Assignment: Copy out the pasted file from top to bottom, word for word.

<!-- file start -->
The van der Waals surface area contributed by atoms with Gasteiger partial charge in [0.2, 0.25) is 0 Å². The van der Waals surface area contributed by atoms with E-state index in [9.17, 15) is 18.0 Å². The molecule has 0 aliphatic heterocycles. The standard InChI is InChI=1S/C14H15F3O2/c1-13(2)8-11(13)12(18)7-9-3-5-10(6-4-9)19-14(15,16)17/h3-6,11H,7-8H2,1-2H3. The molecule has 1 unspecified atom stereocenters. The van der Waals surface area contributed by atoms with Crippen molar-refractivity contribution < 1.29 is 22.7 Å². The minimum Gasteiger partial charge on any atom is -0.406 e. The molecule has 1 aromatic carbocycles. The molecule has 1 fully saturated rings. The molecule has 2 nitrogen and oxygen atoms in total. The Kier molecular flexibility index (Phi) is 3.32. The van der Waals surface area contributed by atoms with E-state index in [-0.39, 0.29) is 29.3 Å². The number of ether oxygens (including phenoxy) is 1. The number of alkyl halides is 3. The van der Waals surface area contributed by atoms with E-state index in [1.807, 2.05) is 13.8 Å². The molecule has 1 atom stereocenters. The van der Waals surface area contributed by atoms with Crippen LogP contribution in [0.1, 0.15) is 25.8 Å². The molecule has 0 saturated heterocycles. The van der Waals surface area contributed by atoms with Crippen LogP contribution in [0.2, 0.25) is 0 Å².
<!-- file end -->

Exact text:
The van der Waals surface area contributed by atoms with Gasteiger partial charge in [0.2, 0.25) is 0 Å². The van der Waals surface area contributed by atoms with E-state index in [9.17, 15) is 18.0 Å². The molecule has 0 aliphatic heterocycles. The standard InChI is InChI=1S/C14H15F3O2/c1-13(2)8-11(13)12(18)7-9-3-5-10(6-4-9)19-14(15,16)17/h3-6,11H,7-8H2,1-2H3. The molecule has 1 unspecified atom stereocenters. The van der Waals surface area contributed by atoms with Crippen molar-refractivity contribution < 1.29 is 22.7 Å². The minimum Gasteiger partial charge on any atom is -0.406 e. The molecule has 1 aromatic carbocycles. The molecule has 1 fully saturated rings. The molecule has 2 nitrogen and oxygen atoms in total. The Kier molecular flexibility index (Phi) is 3.32. The van der Waals surface area contributed by atoms with E-state index in [-0.39, 0.29) is 29.3 Å². The number of ether oxygens (including phenoxy) is 1. The number of alkyl halides is 3. The van der Waals surface area contributed by atoms with E-state index in [1.807, 2.05) is 13.8 Å². The molecule has 1 atom stereocenters. The van der Waals surface area contributed by atoms with Crippen LogP contribution in [0.1, 0.15) is 25.8 Å². The molecule has 0 saturated heterocycles. The van der Waals surface area contributed by atoms with Crippen LogP contribution in [0.2, 0.25) is 0 Å².